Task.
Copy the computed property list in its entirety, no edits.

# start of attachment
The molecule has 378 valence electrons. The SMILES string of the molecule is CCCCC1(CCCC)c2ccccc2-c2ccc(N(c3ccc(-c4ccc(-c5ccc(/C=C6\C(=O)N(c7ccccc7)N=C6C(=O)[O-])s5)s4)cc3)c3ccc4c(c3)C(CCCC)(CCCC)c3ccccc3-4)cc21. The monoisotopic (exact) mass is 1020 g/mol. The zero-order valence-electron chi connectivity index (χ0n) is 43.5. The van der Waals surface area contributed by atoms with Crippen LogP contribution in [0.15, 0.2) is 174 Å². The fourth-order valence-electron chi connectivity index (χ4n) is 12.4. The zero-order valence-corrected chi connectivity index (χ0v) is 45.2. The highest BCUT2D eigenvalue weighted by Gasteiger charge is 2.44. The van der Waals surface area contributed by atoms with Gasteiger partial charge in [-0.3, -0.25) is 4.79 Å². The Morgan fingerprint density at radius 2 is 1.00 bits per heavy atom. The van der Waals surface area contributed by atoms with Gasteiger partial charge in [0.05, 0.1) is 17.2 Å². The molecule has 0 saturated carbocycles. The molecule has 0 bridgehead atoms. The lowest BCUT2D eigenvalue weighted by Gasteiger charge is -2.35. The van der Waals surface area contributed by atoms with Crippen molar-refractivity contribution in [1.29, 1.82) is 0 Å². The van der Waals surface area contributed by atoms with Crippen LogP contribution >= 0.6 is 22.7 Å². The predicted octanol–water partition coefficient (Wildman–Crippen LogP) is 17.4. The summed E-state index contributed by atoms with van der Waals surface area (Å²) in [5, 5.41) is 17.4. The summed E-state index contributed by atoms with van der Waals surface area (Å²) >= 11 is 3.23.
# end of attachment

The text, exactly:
The molecule has 378 valence electrons. The SMILES string of the molecule is CCCCC1(CCCC)c2ccccc2-c2ccc(N(c3ccc(-c4ccc(-c5ccc(/C=C6\C(=O)N(c7ccccc7)N=C6C(=O)[O-])s5)s4)cc3)c3ccc4c(c3)C(CCCC)(CCCC)c3ccccc3-4)cc21. The monoisotopic (exact) mass is 1020 g/mol. The zero-order valence-electron chi connectivity index (χ0n) is 43.5. The van der Waals surface area contributed by atoms with Crippen LogP contribution in [0.15, 0.2) is 174 Å². The fourth-order valence-electron chi connectivity index (χ4n) is 12.4. The zero-order valence-corrected chi connectivity index (χ0v) is 45.2. The highest BCUT2D eigenvalue weighted by Gasteiger charge is 2.44. The van der Waals surface area contributed by atoms with Gasteiger partial charge in [-0.3, -0.25) is 4.79 Å². The Morgan fingerprint density at radius 2 is 1.00 bits per heavy atom. The van der Waals surface area contributed by atoms with Gasteiger partial charge in [0.05, 0.1) is 17.2 Å². The molecule has 0 saturated carbocycles. The molecule has 0 bridgehead atoms. The lowest BCUT2D eigenvalue weighted by Gasteiger charge is -2.35. The van der Waals surface area contributed by atoms with Crippen molar-refractivity contribution in [1.29, 1.82) is 0 Å². The van der Waals surface area contributed by atoms with Crippen LogP contribution >= 0.6 is 22.7 Å². The predicted octanol–water partition coefficient (Wildman–Crippen LogP) is 17.4. The summed E-state index contributed by atoms with van der Waals surface area (Å²) in [5, 5.41) is 17.4. The summed E-state index contributed by atoms with van der Waals surface area (Å²) >= 11 is 3.23.